The showing of the film about one of the fathers of the conservation movement and the founder of the national wilderness system follows premieres in California, Baraboo – the location of “The Shack,” Leopold’s treasured weekend getaway for his years as a professor at the University of Wisconsin – and the Milwaukee Public Museum.
I’m happy to reveal a glaring conflict of interest in my reporting about this movie. My day job includes staffing the Environmental Stewardship Fund at the Community Foundation for the Fox Valley Region, a major sponsor of the premiere here. No apologies for that.

Tuesday, February 1, 2011

Map for De Pere-Green Bay Moonlight Paddle

De Pere-Green Bay Moonlight Paddle - Aug. 12
An unusual evening paddle on a night with a full moon. Meet at 4:30 p.m., shuttle vehicles and launch at De Pere's Bomier Park at 6 p.m. and arrive at Green Bay Metro Marina near the mouth of the Fox River at about 9:30 p.m. 

Park-to-Park map

Map for Park-to-Park Paddle - July  23
Unload at Shattuck Park in downtown Neenah 7-9 a.m. Shuttle buses available back from parking areas near the finish. Safety talk and launch at 9:40 a.m. Arrive at Lutz Park in Appleton about 12:30 p.m. or take out early at Fritse Park in the Town of Menasha. 

Sunday, January 30, 2011

At age 15, our Molly's time had come

By David Horst
Molly waits for a butterfly.
Outdoor writers are famous for doing stories about their faithful hunting dogs, particularly when they lose them. 
Our Molly was more of a gatherer than a hunter. She gave the squirrels on the birdfeeders a run for their sunflower seeds in her younger years. More recently, pheasants passing through the yard had less to fear from her than did the tomatoes in the garden. I called her our fruit bat dog for her love of fruit and veggies.
We said good-bye to Molly this past week after more than 15 years of her being a part of our lives. Her legs had betrayed her. She could no longer chase, or even get up on her own. For three long days and longer nights, she struggled to walk with us holding her up and, finally, could not even stand.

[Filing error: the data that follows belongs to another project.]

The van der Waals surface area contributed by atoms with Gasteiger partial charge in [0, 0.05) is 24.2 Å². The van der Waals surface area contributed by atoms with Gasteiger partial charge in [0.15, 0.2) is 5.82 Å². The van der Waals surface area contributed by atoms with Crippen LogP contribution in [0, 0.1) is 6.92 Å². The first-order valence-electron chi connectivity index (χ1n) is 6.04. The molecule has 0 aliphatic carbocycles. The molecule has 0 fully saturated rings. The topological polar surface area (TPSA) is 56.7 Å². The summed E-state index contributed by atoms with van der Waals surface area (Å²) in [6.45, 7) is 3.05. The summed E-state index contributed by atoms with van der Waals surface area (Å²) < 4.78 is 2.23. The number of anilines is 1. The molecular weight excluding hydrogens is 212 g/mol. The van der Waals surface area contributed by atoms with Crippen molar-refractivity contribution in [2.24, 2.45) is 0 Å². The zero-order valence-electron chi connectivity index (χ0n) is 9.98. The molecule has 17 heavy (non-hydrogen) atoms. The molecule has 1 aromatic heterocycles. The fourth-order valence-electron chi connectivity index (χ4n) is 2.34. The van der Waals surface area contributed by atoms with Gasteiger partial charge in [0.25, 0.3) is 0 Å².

Saturday, January 1, 2011

Fox River Heritage Paddle 2010

The complete journal of Fox River Heritage Paddle 2010 with text and historically annotated maps is available for $12 (plus postage) at the History Museum at the Castle in downtown Appleton or by emailing

See photos from the journey
The Journey begins
I’ve been involved with a group that planned a series of paddle trips covering most of the Fox, collectively called Fox River Heritage Paddle 2010. After three of the 12 segments, I can tell you, it’s not the Fox River we’re used to up in the Fox Cities.

Segment 1: Portage to CTH O – April 24, 2010
For the first leg of our journey, we are to depart from Portage, the connecting point – almost – for the Fox and Wisconsin rivers. Forty-seven paddlers turn out to journey the 10.7 miles to the landing at Marquette County Highway O. 
Writer David Horst on the first segment
of Fox River Heritage Paddle 2011.
Photo by Mark Hoffman.
Traveling from Hortonville, rain pelts the windshield of my truck. I’m convinced the forecast for storms and lightening will prove correct and I’m driving an hour and a half for nothing.
But the rains stop in advance of the launch and we see no more than an intermittent drizzle.
The paddlers – couples and older guys and strapping youngsters – unload canoes of Fiberglas and aluminum, plastic kayaks, skin kayaks, wooden kayaks and a stand-up “Yak.” They fill the 16-seat voyageur canoe that leads us throughout these 120 miles of rediscovery.
Up here (up river, though geographically to the south) the Fox River is not all industry and houses that make the Fox Cities tax assessors so happy. In this section, the Fox is a country stream, lined with farm fields and fishing shacks and rarely running more than a couple of feet deep. Crane music accompanies us much of the way.
Some among us appoint themselves to trash detail, relieving the river of various bottles and buckets, a duck decoy and a television set, which a kayaker with a flair for the ridiculous bungies to the front of his boat.
At Governor’s Bend Park we face the entirety of the Fox River’s rapids – a little chute that wouldn’t warrant a rating but delivers a little rush of fun. While the lower Fox drops nearly the height of Niagara Falls from Lake Winnebago to Green Bay, its whitewater was harnessed by a system of locks and dams more than a century ago.
We pass under the County O bridge and beach on the muddy bank. From there we get our first presentation on the history that flows with the river – a reading of pioneering environmentalist John Muir’s boyhood remembrances at John Muir Park.